The federal government is still cautiously moving forward with a plan to offer previously foreclosed properties in bulk starting in early 2012, according to the Federal Housing Finance Agency.
In August, federal agencies sent a request for information to the housing industry as it began to develop a new plan for managing the amount of homes repossessed during the foreclosure crisis.
As of the end of the third quarter, the Department of Housing and Urban Development held more than 40,000 homes repossessed through foreclosure, or REO. Fannie Mae and Freddie Mac owned more than 180,000 REO properties at the end of the third quarter combined, according to their financial filings.
“FHFA is proceeding prudently but with a sense of urgency to lay the groundwork for the development of good initial transactions in early 2012,” in regards to agency REO, an FHFA spokesperson said in a statement to HousingWire Monday.
CNBC reported Monday that plans for pilot programs were imminent, but no agency could confirm any pending announcement.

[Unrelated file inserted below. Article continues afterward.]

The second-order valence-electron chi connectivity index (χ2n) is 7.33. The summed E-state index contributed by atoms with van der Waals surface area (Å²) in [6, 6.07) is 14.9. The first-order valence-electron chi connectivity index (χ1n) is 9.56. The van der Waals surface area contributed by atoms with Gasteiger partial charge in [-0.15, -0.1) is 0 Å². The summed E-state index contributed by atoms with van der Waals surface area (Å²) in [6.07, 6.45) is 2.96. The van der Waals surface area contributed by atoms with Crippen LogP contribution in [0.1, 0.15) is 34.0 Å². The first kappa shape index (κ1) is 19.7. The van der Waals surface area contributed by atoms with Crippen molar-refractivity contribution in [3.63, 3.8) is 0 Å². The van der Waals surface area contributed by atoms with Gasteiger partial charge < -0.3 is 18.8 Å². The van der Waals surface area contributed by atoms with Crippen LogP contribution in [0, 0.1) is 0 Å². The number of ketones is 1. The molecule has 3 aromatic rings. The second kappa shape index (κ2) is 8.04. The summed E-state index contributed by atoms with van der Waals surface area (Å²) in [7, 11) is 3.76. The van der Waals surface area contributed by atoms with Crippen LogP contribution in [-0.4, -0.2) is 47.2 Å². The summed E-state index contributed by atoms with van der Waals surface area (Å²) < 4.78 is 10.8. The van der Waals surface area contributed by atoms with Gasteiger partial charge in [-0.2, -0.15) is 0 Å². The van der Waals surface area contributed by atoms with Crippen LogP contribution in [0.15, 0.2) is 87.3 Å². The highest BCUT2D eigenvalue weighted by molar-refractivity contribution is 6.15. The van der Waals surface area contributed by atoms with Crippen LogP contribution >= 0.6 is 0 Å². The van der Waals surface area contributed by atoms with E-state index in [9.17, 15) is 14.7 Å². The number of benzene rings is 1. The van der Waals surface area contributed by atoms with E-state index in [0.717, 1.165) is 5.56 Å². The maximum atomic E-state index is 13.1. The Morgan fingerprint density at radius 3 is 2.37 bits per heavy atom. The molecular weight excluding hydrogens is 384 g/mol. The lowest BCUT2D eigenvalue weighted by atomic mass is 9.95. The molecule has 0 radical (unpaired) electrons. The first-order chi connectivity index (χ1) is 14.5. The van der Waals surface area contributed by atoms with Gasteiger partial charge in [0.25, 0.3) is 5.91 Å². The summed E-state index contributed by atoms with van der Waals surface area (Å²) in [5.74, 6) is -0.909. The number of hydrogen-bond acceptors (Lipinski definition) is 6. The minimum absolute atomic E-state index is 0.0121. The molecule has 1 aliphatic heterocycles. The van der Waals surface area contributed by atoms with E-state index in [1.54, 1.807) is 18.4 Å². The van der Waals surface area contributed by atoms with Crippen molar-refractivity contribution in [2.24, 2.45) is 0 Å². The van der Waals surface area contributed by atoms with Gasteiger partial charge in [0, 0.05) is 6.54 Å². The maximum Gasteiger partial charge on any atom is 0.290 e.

FHFA Acting Director Edward DeMarco has long said any plan would be structured for local markets and would be implemented in cautious stages so as not to disrupt a very fragile housing sector.
In the fall of last year, Senators pressed the White House to move more swiftly. Within the last week, some on the Federal Reserve board of governors called for federal agencies to be more proactive on a still struggling housing market. Fed Chairman Ben Bernanke suggested in a recent white paper that the government take a role in renting, or otherwise liquidating to a third party, many of these properties.
Some aren’t so taken with the idea. Analysts at Fitch Ratings said in a note Monday that such a program would face many operational challenges.
“A direct rental program could be an undertaking of some magnitude and cost for an REO holder due to the staffing and property management demands associated with large-scale property rental programs,” Fitch said. “While a third-party sales program could minimize these direct costs, an investor’s ability to secure financing and the lower bids for bulk REO present a different set of challenges.”
Nonetheless, if such a program is implemented appropriately, “we believe these recommendations could be a net positive for private-label RMBS because they would primarily reduce distressed housing inventory and some could lessen the downward pressure on prices,” wrote Fitch analyst Rob Rowan in a note to clients.
Write to Jon Prior.
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